It’s interesting the ways in which one’s whole world can flip on its head because of three letters—HIV– almost as interesting as the way we can let those three letters hold us hostage from time to time. Before my seroconversion at the age of 24, the virus was admittedly relegated, regretfully, to the public sphere of whispered gossip between overpriced cocktails with friends, conjecturing about rumors we’d heard about those who bore the stigma of the dreaded plus sign.
The thing with becoming one of these cross-bearers is that for me, it opened up the possibility of an entirely different world view and helped me to forge a new connection with my mom. Somehow, I don’t feel that when many of us found out we were HIV positive our first thought was, “Eventually I have to write a book about this.” Well, for some reason that was my reaction– but why? Why didn’t I engage the first emotion most people would associate with such a watershed event? Shouldn’t I be feeling terrified, confused and alone? I wasn’t. For one thing, I think of my virus as any other disability that may have found its way into my life; I have my mother to thank for this.
I can walk a line as straight as I am. Why? I was born with cerebral palsy–specifically the most rare form, ataxic, which affects my balance, depth perception and the growth of my lower body. This meant growing up with leg braces, Coke-bottle glasses, an eye patch and countless hours of occupational and physical therapy, which, unsurprisingly, made me quite an outcast, since children aren’t always the most enlightened in these matters. Here’s where it gets interesting; my parents never told me about my CP–not a word. It was simply the way things were and I had no choice but to forge ahead. I was under the impression that I simply was handed a less-than-fantastic hand, but so was everyone else, in their own way. I didn’t put a diagnosis to these symptoms until I found myself clearing out my father’s garage, where I stumbled upon old medical records. Why would a parent choose to do this—to keep his kid in the dark about a serious condition? My guess was that my parents felt putting a name to the issues I had would allow me to track myself and form excuses for not doing things or not dreaming as big as I could have on account of having a “disability.” And years later, I find myself asking, why should HIV be any different for us?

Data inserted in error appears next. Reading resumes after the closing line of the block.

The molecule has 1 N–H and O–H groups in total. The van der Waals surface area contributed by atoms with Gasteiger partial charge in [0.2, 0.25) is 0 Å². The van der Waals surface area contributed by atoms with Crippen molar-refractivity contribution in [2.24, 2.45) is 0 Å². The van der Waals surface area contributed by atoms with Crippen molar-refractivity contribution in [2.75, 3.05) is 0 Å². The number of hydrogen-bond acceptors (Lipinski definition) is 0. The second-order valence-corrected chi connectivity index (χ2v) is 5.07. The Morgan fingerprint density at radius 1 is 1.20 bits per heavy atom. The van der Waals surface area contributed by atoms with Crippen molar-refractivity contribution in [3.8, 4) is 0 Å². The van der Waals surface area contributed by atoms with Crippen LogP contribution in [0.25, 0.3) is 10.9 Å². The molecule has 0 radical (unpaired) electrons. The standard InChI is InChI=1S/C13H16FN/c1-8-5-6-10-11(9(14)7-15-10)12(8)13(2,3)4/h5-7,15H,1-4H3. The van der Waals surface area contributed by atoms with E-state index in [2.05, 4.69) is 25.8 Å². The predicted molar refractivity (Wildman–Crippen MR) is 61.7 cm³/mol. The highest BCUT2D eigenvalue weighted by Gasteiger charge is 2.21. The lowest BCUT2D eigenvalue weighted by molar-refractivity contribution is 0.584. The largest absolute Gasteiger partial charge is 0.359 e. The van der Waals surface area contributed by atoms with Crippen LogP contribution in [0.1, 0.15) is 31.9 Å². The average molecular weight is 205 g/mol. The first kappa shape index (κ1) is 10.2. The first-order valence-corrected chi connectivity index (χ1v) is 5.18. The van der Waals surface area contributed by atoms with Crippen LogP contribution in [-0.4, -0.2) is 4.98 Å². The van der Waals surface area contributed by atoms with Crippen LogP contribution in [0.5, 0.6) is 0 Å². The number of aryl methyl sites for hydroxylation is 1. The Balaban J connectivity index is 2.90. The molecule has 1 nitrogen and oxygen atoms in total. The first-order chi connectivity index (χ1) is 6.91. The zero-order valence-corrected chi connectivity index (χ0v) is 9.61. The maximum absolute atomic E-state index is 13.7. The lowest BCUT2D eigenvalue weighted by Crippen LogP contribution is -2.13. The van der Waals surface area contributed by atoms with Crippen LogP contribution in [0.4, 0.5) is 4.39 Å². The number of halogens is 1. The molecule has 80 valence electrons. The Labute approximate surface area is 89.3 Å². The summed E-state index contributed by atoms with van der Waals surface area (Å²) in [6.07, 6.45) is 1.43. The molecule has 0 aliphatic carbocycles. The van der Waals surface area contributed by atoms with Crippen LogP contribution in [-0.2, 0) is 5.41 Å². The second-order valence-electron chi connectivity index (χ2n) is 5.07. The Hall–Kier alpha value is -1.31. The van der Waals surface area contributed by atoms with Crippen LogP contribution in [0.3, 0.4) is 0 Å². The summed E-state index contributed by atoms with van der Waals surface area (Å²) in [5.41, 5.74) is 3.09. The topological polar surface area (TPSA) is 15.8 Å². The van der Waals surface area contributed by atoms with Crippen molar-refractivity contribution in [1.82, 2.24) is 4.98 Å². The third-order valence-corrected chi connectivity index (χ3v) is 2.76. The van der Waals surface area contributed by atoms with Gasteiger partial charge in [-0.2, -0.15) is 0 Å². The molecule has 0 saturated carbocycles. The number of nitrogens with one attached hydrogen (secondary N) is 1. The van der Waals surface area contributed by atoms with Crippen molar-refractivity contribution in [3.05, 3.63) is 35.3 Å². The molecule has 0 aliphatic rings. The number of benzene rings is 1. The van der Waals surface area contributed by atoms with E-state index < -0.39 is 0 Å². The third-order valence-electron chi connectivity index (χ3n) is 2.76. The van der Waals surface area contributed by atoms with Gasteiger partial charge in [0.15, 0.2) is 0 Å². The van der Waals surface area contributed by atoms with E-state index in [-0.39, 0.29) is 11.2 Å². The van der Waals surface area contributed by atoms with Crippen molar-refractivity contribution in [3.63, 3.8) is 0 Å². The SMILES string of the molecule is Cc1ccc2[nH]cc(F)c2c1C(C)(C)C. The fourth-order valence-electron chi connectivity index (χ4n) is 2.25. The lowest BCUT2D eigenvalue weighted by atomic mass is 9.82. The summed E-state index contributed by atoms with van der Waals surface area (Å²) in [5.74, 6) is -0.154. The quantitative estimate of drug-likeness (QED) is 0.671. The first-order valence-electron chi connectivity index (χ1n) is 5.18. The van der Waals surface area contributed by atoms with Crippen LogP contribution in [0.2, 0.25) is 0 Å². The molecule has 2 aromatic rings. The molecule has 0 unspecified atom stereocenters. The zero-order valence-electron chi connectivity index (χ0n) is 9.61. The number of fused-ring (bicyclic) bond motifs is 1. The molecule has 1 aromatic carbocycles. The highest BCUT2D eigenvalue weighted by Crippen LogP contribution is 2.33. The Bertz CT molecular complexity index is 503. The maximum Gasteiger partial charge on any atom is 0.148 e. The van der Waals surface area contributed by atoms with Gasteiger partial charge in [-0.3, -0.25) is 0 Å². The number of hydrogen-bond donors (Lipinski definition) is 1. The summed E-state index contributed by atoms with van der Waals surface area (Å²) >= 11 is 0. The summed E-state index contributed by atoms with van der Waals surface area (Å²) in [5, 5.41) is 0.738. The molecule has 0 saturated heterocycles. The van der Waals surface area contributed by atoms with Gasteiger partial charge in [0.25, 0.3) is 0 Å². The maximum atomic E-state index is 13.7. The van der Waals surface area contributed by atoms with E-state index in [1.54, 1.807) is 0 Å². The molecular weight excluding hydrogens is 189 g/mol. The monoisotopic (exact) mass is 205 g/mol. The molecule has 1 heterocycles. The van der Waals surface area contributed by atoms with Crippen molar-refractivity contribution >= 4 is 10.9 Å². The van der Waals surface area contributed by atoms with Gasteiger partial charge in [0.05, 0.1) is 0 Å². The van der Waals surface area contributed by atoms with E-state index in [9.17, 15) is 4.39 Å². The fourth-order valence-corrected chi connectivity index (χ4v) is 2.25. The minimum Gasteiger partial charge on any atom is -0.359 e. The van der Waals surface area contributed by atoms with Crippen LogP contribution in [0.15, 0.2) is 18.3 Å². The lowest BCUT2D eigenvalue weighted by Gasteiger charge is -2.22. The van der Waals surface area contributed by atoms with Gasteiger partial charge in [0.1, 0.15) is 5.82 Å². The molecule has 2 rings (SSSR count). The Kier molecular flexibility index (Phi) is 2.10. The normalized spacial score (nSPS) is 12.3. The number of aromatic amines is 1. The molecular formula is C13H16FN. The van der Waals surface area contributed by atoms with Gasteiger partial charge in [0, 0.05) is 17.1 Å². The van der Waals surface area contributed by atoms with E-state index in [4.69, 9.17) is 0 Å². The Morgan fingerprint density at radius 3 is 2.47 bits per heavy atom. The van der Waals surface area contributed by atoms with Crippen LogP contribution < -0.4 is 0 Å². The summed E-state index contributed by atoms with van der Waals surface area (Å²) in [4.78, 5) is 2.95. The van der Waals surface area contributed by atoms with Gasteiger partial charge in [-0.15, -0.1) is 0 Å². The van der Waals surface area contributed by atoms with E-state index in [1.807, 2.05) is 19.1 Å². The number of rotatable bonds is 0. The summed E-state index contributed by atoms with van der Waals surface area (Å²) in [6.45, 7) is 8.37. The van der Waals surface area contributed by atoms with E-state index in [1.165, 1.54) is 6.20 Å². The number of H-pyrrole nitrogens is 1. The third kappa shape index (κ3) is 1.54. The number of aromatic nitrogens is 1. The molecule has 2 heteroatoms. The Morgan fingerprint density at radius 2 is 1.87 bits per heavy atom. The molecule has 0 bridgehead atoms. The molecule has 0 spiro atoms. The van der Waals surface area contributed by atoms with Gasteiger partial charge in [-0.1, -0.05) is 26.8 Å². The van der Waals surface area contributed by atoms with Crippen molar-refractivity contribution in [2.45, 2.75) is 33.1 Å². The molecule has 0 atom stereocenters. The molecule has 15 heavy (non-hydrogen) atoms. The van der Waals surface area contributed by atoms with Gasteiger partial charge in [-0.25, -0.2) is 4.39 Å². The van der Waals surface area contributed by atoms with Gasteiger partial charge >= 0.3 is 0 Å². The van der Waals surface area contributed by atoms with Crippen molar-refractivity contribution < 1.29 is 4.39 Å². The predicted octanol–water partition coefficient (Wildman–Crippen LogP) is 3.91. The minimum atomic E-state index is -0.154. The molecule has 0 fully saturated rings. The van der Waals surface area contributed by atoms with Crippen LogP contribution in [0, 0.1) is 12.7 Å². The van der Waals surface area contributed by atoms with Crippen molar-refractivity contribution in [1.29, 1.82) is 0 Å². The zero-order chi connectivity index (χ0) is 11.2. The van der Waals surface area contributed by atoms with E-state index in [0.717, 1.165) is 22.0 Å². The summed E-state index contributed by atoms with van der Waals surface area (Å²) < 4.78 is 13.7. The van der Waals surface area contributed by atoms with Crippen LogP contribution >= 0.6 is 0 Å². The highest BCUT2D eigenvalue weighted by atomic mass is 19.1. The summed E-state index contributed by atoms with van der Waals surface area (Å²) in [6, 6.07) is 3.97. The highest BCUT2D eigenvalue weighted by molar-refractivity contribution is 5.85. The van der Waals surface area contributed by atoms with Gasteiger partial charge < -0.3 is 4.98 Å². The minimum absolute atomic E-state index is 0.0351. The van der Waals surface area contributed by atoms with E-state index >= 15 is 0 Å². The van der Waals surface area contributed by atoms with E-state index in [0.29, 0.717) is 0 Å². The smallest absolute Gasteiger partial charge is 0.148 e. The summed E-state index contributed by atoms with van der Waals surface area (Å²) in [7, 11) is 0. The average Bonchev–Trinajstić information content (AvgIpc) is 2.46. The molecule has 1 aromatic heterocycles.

We are bombarded by messages of hate, discrimination, fear and misunderstanding on a quotidian basis; just like it is for the kid in leg braces in elementary school, life appears to be a series of stigmata. After all, “we” are the reason for the FDA blood ban; “we” are subject to a unique brand of stigma that is informed by the psycho-sexual implications of the ways HIV is transmitted, along with its prevalence among MSM (men who have sex with men). HIV in the gay community is actually a rather interesting thing in and of itself when you think about it; after all, the world at large considers HIV a “gay disease,” while the chasm between the negative and positive sides of the gay community couldn’t seem wider and is begging to be closed.